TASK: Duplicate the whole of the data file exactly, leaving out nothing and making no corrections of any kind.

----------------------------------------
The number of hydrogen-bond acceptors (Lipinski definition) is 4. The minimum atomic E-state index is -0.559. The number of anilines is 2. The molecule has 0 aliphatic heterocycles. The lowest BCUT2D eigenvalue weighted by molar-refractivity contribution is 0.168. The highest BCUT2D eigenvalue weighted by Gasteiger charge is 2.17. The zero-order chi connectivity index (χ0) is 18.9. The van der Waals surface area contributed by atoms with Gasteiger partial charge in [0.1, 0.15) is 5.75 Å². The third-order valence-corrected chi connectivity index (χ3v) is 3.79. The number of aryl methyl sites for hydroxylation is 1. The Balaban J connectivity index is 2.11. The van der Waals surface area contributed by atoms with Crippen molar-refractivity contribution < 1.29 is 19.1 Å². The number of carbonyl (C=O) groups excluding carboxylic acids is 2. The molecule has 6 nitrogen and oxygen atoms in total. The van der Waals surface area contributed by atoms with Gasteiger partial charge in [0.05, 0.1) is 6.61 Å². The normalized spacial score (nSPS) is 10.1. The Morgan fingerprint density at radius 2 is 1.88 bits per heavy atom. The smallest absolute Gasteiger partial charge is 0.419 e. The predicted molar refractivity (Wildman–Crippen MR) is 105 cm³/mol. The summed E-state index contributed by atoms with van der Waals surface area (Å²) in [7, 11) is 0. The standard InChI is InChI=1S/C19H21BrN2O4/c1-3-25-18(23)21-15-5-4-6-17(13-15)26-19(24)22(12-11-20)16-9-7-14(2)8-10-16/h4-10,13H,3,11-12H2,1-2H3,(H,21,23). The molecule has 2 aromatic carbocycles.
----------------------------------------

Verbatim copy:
The number of hydrogen-bond acceptors (Lipinski definition) is 4. The minimum atomic E-state index is -0.559. The number of anilines is 2. The molecule has 0 aliphatic heterocycles. The lowest BCUT2D eigenvalue weighted by molar-refractivity contribution is 0.168. The highest BCUT2D eigenvalue weighted by Gasteiger charge is 2.17. The zero-order chi connectivity index (χ0) is 18.9. The van der Waals surface area contributed by atoms with Gasteiger partial charge in [0.1, 0.15) is 5.75 Å². The third-order valence-corrected chi connectivity index (χ3v) is 3.79. The number of aryl methyl sites for hydroxylation is 1. The Balaban J connectivity index is 2.11. The van der Waals surface area contributed by atoms with Crippen molar-refractivity contribution < 1.29 is 19.1 Å². The number of carbonyl (C=O) groups excluding carboxylic acids is 2. The molecule has 6 nitrogen and oxygen atoms in total. The van der Waals surface area contributed by atoms with Gasteiger partial charge in [0.05, 0.1) is 6.61 Å². The normalized spacial score (nSPS) is 10.1. The Morgan fingerprint density at radius 2 is 1.88 bits per heavy atom. The smallest absolute Gasteiger partial charge is 0.419 e. The predicted molar refractivity (Wildman–Crippen MR) is 105 cm³/mol. The summed E-state index contributed by atoms with van der Waals surface area (Å²) in [7, 11) is 0. The standard InChI is InChI=1S/C19H21BrN2O4/c1-3-25-18(23)21-15-5-4-6-17(13-15)26-19(24)22(12-11-20)16-9-7-14(2)8-10-16/h4-10,13H,3,11-12H2,1-2H3,(H,21,23). The molecule has 2 aromatic carbocycles.